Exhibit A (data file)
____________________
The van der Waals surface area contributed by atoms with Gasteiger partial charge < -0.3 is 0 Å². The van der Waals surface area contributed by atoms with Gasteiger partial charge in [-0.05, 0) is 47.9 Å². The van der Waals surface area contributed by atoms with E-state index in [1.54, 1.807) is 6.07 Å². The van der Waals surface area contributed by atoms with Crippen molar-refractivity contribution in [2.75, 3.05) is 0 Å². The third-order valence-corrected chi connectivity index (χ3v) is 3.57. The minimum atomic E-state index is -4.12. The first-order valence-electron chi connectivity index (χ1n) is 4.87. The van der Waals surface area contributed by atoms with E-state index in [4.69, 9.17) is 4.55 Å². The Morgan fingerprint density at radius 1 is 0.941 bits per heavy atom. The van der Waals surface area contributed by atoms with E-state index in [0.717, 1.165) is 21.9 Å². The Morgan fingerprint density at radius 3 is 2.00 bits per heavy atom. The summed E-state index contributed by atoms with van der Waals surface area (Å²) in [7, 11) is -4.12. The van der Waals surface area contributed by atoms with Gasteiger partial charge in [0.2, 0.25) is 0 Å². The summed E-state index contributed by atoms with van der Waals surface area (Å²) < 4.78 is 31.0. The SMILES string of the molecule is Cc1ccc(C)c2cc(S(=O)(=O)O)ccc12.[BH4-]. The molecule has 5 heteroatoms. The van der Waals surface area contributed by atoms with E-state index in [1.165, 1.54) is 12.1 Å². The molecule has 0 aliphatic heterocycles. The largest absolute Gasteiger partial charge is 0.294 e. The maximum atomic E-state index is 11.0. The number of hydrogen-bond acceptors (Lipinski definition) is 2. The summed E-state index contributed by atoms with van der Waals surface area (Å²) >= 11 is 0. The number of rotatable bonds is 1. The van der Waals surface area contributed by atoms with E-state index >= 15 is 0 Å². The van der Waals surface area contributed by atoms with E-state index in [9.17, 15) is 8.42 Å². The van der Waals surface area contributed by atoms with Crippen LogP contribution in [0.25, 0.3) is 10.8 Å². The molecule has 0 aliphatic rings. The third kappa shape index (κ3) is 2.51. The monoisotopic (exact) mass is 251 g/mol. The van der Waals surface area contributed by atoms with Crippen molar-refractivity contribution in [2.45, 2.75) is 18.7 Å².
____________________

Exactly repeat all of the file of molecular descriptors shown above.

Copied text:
The van der Waals surface area contributed by atoms with Gasteiger partial charge < -0.3 is 0 Å². The van der Waals surface area contributed by atoms with Gasteiger partial charge in [-0.05, 0) is 47.9 Å². The van der Waals surface area contributed by atoms with E-state index in [1.54, 1.807) is 6.07 Å². The van der Waals surface area contributed by atoms with Crippen molar-refractivity contribution in [2.75, 3.05) is 0 Å². The third-order valence-corrected chi connectivity index (χ3v) is 3.57. The minimum atomic E-state index is -4.12. The first-order valence-electron chi connectivity index (χ1n) is 4.87. The van der Waals surface area contributed by atoms with E-state index in [4.69, 9.17) is 4.55 Å². The Morgan fingerprint density at radius 1 is 0.941 bits per heavy atom. The van der Waals surface area contributed by atoms with E-state index in [0.717, 1.165) is 21.9 Å². The Morgan fingerprint density at radius 3 is 2.00 bits per heavy atom. The summed E-state index contributed by atoms with van der Waals surface area (Å²) in [7, 11) is -4.12. The van der Waals surface area contributed by atoms with Gasteiger partial charge in [0.2, 0.25) is 0 Å². The summed E-state index contributed by atoms with van der Waals surface area (Å²) < 4.78 is 31.0. The SMILES string of the molecule is Cc1ccc(C)c2cc(S(=O)(=O)O)ccc12.[BH4-]. The molecule has 5 heteroatoms. The van der Waals surface area contributed by atoms with E-state index in [1.165, 1.54) is 12.1 Å². The molecule has 0 aliphatic heterocycles. The largest absolute Gasteiger partial charge is 0.294 e. The maximum atomic E-state index is 11.0. The number of hydrogen-bond acceptors (Lipinski definition) is 2. The summed E-state index contributed by atoms with van der Waals surface area (Å²) >= 11 is 0. The number of rotatable bonds is 1. The van der Waals surface area contributed by atoms with E-state index >= 15 is 0 Å². The van der Waals surface area contributed by atoms with E-state index in [9.17, 15) is 8.42 Å². The van der Waals surface area contributed by atoms with Crippen LogP contribution in [0.25, 0.3) is 10.8 Å². The molecule has 0 aliphatic rings. The third kappa shape index (κ3) is 2.51. The monoisotopic (exact) mass is 251 g/mol. The van der Waals surface area contributed by atoms with Crippen molar-refractivity contribution in [2.45, 2.75) is 18.7 Å².